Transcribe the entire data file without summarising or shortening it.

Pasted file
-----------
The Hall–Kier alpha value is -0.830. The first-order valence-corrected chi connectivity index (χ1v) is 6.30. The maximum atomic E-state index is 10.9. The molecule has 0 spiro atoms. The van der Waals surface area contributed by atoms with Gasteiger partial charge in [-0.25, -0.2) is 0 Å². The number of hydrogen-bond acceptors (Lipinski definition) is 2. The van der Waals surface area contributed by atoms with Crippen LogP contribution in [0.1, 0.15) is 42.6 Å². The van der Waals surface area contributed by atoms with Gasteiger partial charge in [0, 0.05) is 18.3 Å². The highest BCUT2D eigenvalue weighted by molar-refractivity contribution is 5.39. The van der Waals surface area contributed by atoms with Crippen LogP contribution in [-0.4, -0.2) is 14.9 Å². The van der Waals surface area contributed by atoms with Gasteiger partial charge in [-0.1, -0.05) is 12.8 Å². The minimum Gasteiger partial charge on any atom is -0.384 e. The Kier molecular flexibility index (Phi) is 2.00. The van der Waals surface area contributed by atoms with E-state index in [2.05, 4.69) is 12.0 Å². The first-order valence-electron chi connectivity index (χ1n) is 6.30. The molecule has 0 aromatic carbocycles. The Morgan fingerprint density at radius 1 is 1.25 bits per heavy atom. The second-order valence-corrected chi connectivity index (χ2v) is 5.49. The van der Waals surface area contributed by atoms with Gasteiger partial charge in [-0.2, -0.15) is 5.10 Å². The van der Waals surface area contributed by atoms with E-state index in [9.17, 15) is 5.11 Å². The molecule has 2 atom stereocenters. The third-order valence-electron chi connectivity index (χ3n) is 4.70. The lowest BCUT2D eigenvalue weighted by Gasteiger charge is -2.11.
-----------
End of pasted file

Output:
The Hall–Kier alpha value is -0.830. The first-order valence-corrected chi connectivity index (χ1v) is 6.30. The maximum atomic E-state index is 10.9. The molecule has 0 spiro atoms. The van der Waals surface area contributed by atoms with Gasteiger partial charge in [-0.25, -0.2) is 0 Å². The number of hydrogen-bond acceptors (Lipinski definition) is 2. The van der Waals surface area contributed by atoms with Crippen LogP contribution in [0.1, 0.15) is 42.6 Å². The van der Waals surface area contributed by atoms with Gasteiger partial charge in [0, 0.05) is 18.3 Å². The highest BCUT2D eigenvalue weighted by molar-refractivity contribution is 5.39. The van der Waals surface area contributed by atoms with Crippen LogP contribution in [-0.4, -0.2) is 14.9 Å². The van der Waals surface area contributed by atoms with Gasteiger partial charge in [-0.1, -0.05) is 12.8 Å². The minimum Gasteiger partial charge on any atom is -0.384 e. The Kier molecular flexibility index (Phi) is 2.00. The van der Waals surface area contributed by atoms with E-state index in [2.05, 4.69) is 12.0 Å². The first-order valence-electron chi connectivity index (χ1n) is 6.30. The molecule has 0 aromatic carbocycles. The Morgan fingerprint density at radius 1 is 1.25 bits per heavy atom. The second-order valence-corrected chi connectivity index (χ2v) is 5.49. The van der Waals surface area contributed by atoms with Gasteiger partial charge in [-0.2, -0.15) is 5.10 Å². The van der Waals surface area contributed by atoms with E-state index in [9.17, 15) is 5.11 Å². The molecule has 2 atom stereocenters. The third-order valence-electron chi connectivity index (χ3n) is 4.70. The lowest BCUT2D eigenvalue weighted by Gasteiger charge is -2.11.